Kneewall insulation planning stage – Thoughts appreciated
I have read all the available articles and Q&A on kneewall insulation, including Dana’s comments on playing the fool on multiple occasions and therefore would appreciate your views on my situation / questions / possible approach.
– Climate Zone 5 (Chicago area)
– Walk-in closet over attached 2-car garage (20ft x 8ft space)
– Garage attic has soffit and ridge venting and this attic is isolated from the rest of the home’s attic space, except for one HVAC duct which comes from the “main” attic. This duct runs above approximately half of the kneewall ceiling
– Reasonable access to both sides of the kneewall through 2ft x 3ft scuttleholes. There is reasonable working space in both sides of the attic.
– No reasonable access to ridge (above room) without removing drywall.
– The diagonal space between where the kneewall starts to slope to the ridge (on the attic side) and underside of roof deck is small (i.e. only a few inches). This space is currently filled with fiberglass batts (running vertically to the ridge area, between 2×4 kneewall studs).
– The vertically installed fiberglass (exposed to the attic-side and not thick enough) is seemingly blocking / retarding most of the air path to the ridge vent. Hint: The fiberglass is dirty in this section.
– Joists below kneewall (2x10s, 12in o.c.) are not blocked / not air-sealed, and are only partially filled with batts (e.g. R-19 ish). These cavities are relatively easily accessible.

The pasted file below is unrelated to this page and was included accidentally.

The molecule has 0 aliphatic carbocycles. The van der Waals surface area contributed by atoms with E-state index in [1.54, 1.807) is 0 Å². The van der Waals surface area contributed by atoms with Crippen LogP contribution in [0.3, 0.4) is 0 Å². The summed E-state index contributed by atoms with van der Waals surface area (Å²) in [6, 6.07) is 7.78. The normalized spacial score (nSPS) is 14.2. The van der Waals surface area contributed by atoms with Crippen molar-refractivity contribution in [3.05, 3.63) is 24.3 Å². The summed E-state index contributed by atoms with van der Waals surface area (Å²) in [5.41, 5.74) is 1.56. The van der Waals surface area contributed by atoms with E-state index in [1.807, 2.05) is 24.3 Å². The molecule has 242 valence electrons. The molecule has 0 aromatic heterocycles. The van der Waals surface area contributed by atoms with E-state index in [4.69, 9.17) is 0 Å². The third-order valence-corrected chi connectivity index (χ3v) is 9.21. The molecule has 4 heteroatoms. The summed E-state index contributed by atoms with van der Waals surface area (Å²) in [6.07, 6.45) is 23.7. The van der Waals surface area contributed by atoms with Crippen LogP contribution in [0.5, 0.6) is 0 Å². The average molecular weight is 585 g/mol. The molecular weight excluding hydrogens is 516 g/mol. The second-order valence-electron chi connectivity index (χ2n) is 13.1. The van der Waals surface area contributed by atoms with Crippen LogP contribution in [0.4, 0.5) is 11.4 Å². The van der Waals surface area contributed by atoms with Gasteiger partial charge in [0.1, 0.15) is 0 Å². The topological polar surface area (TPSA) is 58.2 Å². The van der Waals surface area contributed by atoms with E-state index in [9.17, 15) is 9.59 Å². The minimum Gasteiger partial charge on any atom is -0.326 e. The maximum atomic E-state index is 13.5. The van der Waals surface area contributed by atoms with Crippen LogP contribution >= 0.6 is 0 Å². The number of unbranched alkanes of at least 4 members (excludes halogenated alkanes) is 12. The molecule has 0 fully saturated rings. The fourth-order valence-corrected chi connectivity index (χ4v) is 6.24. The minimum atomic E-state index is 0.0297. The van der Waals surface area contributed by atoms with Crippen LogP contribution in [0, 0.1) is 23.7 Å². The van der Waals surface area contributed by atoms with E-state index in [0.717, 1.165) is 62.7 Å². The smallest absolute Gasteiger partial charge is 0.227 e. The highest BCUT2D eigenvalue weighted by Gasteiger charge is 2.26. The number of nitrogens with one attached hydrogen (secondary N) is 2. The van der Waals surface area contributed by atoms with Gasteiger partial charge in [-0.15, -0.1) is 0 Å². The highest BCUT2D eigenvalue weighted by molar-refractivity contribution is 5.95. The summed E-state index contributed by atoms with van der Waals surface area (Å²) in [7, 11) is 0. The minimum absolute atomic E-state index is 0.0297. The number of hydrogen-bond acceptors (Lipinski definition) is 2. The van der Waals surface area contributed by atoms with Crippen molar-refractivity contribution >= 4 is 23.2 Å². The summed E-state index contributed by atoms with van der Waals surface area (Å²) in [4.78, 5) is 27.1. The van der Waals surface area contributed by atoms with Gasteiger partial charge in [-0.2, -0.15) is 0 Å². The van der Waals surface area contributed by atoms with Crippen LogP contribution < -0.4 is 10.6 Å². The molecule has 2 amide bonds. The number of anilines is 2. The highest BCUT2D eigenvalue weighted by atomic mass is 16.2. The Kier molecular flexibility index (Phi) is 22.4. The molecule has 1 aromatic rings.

– No apparent moisture issues.
– Roof rafters are 2x8s. Significantly sloped, shingled roof.
My DIY inclination is remove the ineffective batts currently below the kneewall and re-fill the underside cavities with fully-fitting unfaced fiberglass or blown cellulose (see question below), and then close off those cavities by air sealing with rigid foam and spray / caulk. I would then consider adding another layer of insulation (again unfaced fiberglass or blown cellulose) on the vertical side, again air-sealed with rigid foam spray / caulk. (If rolling a perpendicular layer of unfaced insulation, I would create 24in o.c. wood “channels” to fit the insulation in. If blowing cellulose, I would create the rigid barrier with Thermax and some wood support and then fill the space with cellulose and air seal accordingly.)
– I suspect Martin & Dana would recommend insulating the underside of the roof deck instead? Even with an unconditioned space (garage) below? If yes, then is it possible to estimate how much I lose by “insulating with a blanket” approach rather than insulating the underside of the roof?
– For the joist space under the kneewall, I think that I could potentially get as high as R-35 with cellulose vs R-30 with unfaced fiberglass into the cavities (ignoring thermal bridging from the wood underneath). Can a first-time blower (me) using machine from a box store still get a better R-value / air blockage result into this horizontal space using cellulose as compared with “pulling through” properly fitting fiberglass?
– How much of a concern is the blocked ridge vent? I could remove the fiberglass at that section and try to get a layer of rigid foam between the roof studs (with a 1 in vent space at the underside of the roof deck). I could also then try to fill the remaining space with insulation (either pancaked rigid or fluffy stuff), but overall this element will be a challenge.
– Is the entire effort likely not going to not produce reasonable improvement if I can’t better insulate above the kneewall?
Overall I would be happy with reasonable improvement, but also happy to be told that I would be playing the fool for under-taking suboptimal efforts.
Again, I appreciate any thoughts.
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